Canada’s 40th Conference on “English as a Second Language” for new Canadians (Canada Newswire)
English as a Second Language (ESL) education is important for new Canadians to be gainfully employed, develop good esteem and meaningful relationships, and adapt to Canadian culture. These and other ESL-related issues will be addressed at the 40th Annual TESL Ontario Conference taking place November 8-10, 2012, starting at 8:30 AM, at the Sheraton Centre Hotel, 123 Queen Street West, in Toronto. The conference – TESL Ontario at 40: Thriving, Excelling, Sharing, Leading — is the largest conference of its kind in Canada, hosting more than 1,500 delegates. It offers a variety of workshops, plenary speakers, research symposia and a panel discussion on many relevant issues.

The Human Rights Tribunal says “no” to forum shopping (First Reference Talks)
It has been a year since the Supreme Court of Canada’s decision in British Columbia (Workers’ Compensation Board) v. Figliola (“Figliola”). In Figliola, the Supreme Court stated that human rights complaints should not be relitigated before a human rights tribunal when they have already been litigated before another tribunal, such as the workers’ compensation board (“WSIB”), or a labour arbitration tribunal. The Figliola test for whether the substance of an applicant has been “appropriately dealt with” in another proceeding is as follows: (a) whether there was concurrent jurisdiction to hear human rights issues; (b) whether the previously decided legal issue was essentially the same as what is being complained of to the Human Rights Tribunal; and (c) whether there was an opportunity for the complainants or their privies to know the case to be met and have the chance to meet it.


Canadian Association of Refugee Lawyers Testify Before Commons Committee on Bill C-43 (Refugee Lawyers Group)
In their appearance before the Citizenship and Immigration Committee of the House of Commons today, two expert witnesses for the Canadian Association for Refugee Lawyers (CARL) Lorne Waldman and Angus Grant offered clear, trenchant criticisms of Bill C-43, The Faster Removal of Foreign Criminals Act. Their testimony focused on a two significant failings of Bill C-43.

Canada to admit 1,000 fewer newcomers on humanitarian grounds (Tobi Cohen, Vancouver Sun)
Citizenship and Immigration is reducing the number of immigrants it accepts into Canada on public policy and humanitarian and compassionate grounds, according to figures released quietly late Monday. Though it appears the government is drastically reducing the stream by 6,500, officials say they’ve actually re-jigged their categories this year and that Canada will admit about 1,000 fewer newcomers on humanitarian and compassionate grounds, according to the 2013 immigration targets.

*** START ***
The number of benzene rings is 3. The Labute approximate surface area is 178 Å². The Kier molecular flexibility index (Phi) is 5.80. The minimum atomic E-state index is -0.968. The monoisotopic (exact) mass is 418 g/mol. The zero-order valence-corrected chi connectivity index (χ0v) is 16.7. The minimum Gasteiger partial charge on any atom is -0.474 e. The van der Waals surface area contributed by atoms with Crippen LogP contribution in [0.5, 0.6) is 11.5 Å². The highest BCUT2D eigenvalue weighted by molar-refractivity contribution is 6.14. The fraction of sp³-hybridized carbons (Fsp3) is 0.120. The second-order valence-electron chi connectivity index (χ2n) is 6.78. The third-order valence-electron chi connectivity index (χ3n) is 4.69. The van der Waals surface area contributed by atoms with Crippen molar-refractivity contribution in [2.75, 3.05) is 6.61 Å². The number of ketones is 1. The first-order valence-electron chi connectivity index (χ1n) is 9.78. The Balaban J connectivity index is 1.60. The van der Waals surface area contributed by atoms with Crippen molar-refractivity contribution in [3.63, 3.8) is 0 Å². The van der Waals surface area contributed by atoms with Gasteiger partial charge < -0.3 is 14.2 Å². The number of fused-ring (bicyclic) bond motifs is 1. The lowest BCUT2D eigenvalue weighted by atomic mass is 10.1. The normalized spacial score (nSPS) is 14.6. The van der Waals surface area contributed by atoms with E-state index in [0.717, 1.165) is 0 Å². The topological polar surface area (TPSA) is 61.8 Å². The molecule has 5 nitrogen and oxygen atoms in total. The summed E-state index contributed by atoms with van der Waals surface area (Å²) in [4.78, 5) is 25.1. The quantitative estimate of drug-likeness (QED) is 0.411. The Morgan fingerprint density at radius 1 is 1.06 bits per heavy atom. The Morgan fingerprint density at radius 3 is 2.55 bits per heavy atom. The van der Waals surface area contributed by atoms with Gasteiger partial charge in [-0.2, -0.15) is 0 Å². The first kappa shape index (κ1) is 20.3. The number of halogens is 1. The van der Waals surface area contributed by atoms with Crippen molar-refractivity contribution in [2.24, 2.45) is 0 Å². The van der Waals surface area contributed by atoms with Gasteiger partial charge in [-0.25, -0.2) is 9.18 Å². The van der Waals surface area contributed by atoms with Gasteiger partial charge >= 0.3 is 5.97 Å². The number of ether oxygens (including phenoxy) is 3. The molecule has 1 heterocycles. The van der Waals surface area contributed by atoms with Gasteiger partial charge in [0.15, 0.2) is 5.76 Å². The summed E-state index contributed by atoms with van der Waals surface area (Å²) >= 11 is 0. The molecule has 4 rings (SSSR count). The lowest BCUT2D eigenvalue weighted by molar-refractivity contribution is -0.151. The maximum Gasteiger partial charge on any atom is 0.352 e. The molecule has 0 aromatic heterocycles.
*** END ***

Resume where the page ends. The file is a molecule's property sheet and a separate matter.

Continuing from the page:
Toronto mobile dental clinic launch (City of Toronto)
Toronto Public Health is officially launching its Mobile Dental Clinic (MDC). Toronto’s Medical Officer of Health, Dr. David McKeown, will be joined by the Honourable Deb Matthews, Minister of Health and Long-Term Care, Sister Georgette Gregory of Fontbonne Ministries and Suzanne Boggild, CEO of Sherbourne Health Centre, for an official ribbon-cutting ceremony to unveil the MDC bus.

Rise in food bank use defies poverty stats (Barbara Yaffe, Vancouver Sun)
They operate discreetly around Vancouver, in unpublicized locations, offering crucial help to those who cannot afford food. It seems incredible in a city where fixer-uppers go for $1 million a pop, but food banks are feeding some 27,000 Vancouver residents each week. The fact the 15 depots, in Vancouver, Burnaby, New Westminster and the North Shore, do not list addresses online – “for reasons of security and confidentiality,” says the Greater Vancouver Food Bank Society – hints at the shame associated with food bank reliance.

Future to Discover (FTD) – Post-secondary Impacts Report (Social Research and Demonstration Corporation)
This report shows that offering either career education or an early guarantee of financial aid, separately or in combination, to high-school students had significant impacts on their enrolment in post-secondary studies. SRDC’s rigorous evaluation of these interventions found both to increase access to college or university for students traditionally less-likely to attend, such as those from lower-income lower-education families, and boys. The two interventions were tested with some 5,400 students in 51 high schools between 2004 and 2008 as part of the Future to Discover (FTD) project.

Eligibility rate for EI falls to near 10-year low (Globe and Mail)
Fewer Canadians are eligible for jobless benefits because they’re not getting enough hours to qualify. The rate of eligibility for employment insurance hit its lowest level in nearly a decade last year, partly because more people worked in temporary jobs that didn’t give them enough hours to qualify, a Statistics Canada survey noted Monday.

Canadian Social Research Newsletter (Canadian Social Research Links)
Canadian content
1. Housing Again Bulletin : November 2012 (Raising the Roof)
2. Brigit’s Notes / Bloc-notes de Brigit : November/novembre 2012 (Canadian Women’s Health Network)
3. Road to Recovery – Client Experiences in Supportive Housing (Centre for Addiction and Mental Health) – October 2012
4. The Real Cost of Homelessness : Can we save money by doing the right thing? (By Stephen Gaetz, Homeless Hub) – October 2012
5. Ontario Social Assistance Rates Updated effective November / December 2012 (Income Security Advocacy Centre)
6. [Ontario] Social Assistance, Pension and Tax Credit Rates, October to December 2012 (Community Advocacy & Legal Centre)
7. Senator Hugh Segal speaks out in Gananoque against poverty and guaranteed annual income (St. Lawrence EMC) – November 1
8. Anne Golden’s stern warning of growing rich-poor gap (Toronto Star) – October 31